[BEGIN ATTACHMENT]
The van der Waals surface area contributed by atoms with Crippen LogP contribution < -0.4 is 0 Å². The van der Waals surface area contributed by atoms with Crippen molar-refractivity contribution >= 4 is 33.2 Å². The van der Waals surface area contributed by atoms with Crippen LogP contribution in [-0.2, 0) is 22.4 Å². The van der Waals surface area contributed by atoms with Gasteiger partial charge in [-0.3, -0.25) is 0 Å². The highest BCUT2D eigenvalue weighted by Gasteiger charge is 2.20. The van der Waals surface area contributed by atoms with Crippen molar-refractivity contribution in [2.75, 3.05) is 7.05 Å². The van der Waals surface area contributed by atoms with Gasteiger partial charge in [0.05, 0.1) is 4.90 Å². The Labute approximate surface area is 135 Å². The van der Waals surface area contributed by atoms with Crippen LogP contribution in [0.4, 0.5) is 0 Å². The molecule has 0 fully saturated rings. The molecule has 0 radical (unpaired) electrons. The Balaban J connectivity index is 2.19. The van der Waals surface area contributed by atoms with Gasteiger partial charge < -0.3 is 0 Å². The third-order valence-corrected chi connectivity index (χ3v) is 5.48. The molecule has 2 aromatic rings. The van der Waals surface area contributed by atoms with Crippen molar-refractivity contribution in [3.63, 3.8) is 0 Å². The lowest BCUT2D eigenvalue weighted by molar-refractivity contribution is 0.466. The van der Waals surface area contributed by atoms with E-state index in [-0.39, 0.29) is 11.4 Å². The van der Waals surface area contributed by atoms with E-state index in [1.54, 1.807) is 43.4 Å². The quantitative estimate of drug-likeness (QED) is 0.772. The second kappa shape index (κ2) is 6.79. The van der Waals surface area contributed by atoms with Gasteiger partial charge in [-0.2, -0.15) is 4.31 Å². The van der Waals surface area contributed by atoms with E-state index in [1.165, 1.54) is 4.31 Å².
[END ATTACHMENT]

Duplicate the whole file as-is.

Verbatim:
The van der Waals surface area contributed by atoms with Crippen LogP contribution < -0.4 is 0 Å². The van der Waals surface area contributed by atoms with Crippen molar-refractivity contribution >= 4 is 33.2 Å². The van der Waals surface area contributed by atoms with Crippen LogP contribution in [-0.2, 0) is 22.4 Å². The van der Waals surface area contributed by atoms with Gasteiger partial charge in [-0.3, -0.25) is 0 Å². The highest BCUT2D eigenvalue weighted by Gasteiger charge is 2.20. The van der Waals surface area contributed by atoms with Crippen molar-refractivity contribution in [2.75, 3.05) is 7.05 Å². The van der Waals surface area contributed by atoms with Gasteiger partial charge in [0.05, 0.1) is 4.90 Å². The Labute approximate surface area is 135 Å². The van der Waals surface area contributed by atoms with Crippen LogP contribution in [0.4, 0.5) is 0 Å². The molecule has 0 fully saturated rings. The molecule has 0 radical (unpaired) electrons. The Balaban J connectivity index is 2.19. The van der Waals surface area contributed by atoms with Gasteiger partial charge < -0.3 is 0 Å². The third-order valence-corrected chi connectivity index (χ3v) is 5.48. The molecule has 2 aromatic rings. The van der Waals surface area contributed by atoms with Crippen molar-refractivity contribution in [3.63, 3.8) is 0 Å². The lowest BCUT2D eigenvalue weighted by molar-refractivity contribution is 0.466. The van der Waals surface area contributed by atoms with E-state index in [-0.39, 0.29) is 11.4 Å². The van der Waals surface area contributed by atoms with E-state index in [1.54, 1.807) is 43.4 Å². The quantitative estimate of drug-likeness (QED) is 0.772. The second kappa shape index (κ2) is 6.79. The van der Waals surface area contributed by atoms with Gasteiger partial charge in [-0.2, -0.15) is 4.31 Å². The van der Waals surface area contributed by atoms with E-state index in [1.165, 1.54) is 4.31 Å².